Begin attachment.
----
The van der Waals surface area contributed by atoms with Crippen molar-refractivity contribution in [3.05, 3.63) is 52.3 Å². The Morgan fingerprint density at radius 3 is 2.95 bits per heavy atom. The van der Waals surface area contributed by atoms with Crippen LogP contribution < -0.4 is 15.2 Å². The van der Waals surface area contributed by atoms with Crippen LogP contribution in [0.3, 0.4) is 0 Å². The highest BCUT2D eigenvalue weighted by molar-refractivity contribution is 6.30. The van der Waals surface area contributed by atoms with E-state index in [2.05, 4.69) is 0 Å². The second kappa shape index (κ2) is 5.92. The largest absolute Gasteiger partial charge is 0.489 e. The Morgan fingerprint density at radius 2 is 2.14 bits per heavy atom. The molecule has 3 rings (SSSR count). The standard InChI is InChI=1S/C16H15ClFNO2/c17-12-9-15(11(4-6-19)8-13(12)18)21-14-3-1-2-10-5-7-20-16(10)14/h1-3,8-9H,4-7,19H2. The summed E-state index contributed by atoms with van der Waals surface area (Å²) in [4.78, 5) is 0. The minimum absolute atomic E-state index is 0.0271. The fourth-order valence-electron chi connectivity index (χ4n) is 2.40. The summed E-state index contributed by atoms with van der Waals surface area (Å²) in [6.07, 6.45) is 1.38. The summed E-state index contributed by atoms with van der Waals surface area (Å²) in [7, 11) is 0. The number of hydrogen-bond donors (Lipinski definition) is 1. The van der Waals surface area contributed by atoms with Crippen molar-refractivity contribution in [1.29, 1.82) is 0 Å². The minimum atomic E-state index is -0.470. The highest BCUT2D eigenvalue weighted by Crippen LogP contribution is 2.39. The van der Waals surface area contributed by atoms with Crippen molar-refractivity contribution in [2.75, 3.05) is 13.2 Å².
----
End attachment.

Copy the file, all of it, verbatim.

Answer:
The van der Waals surface area contributed by atoms with Crippen molar-refractivity contribution in [3.05, 3.63) is 52.3 Å². The Morgan fingerprint density at radius 3 is 2.95 bits per heavy atom. The van der Waals surface area contributed by atoms with Crippen LogP contribution < -0.4 is 15.2 Å². The van der Waals surface area contributed by atoms with Crippen LogP contribution in [0.3, 0.4) is 0 Å². The highest BCUT2D eigenvalue weighted by molar-refractivity contribution is 6.30. The van der Waals surface area contributed by atoms with E-state index in [2.05, 4.69) is 0 Å². The second kappa shape index (κ2) is 5.92. The largest absolute Gasteiger partial charge is 0.489 e. The Morgan fingerprint density at radius 2 is 2.14 bits per heavy atom. The molecule has 3 rings (SSSR count). The standard InChI is InChI=1S/C16H15ClFNO2/c17-12-9-15(11(4-6-19)8-13(12)18)21-14-3-1-2-10-5-7-20-16(10)14/h1-3,8-9H,4-7,19H2. The summed E-state index contributed by atoms with van der Waals surface area (Å²) in [4.78, 5) is 0. The minimum absolute atomic E-state index is 0.0271. The fourth-order valence-electron chi connectivity index (χ4n) is 2.40. The summed E-state index contributed by atoms with van der Waals surface area (Å²) in [6.07, 6.45) is 1.38. The summed E-state index contributed by atoms with van der Waals surface area (Å²) in [7, 11) is 0. The number of hydrogen-bond donors (Lipinski definition) is 1. The van der Waals surface area contributed by atoms with Crippen molar-refractivity contribution in [1.29, 1.82) is 0 Å². The minimum atomic E-state index is -0.470. The highest BCUT2D eigenvalue weighted by Crippen LogP contribution is 2.39. The van der Waals surface area contributed by atoms with Crippen molar-refractivity contribution in [2.75, 3.05) is 13.2 Å².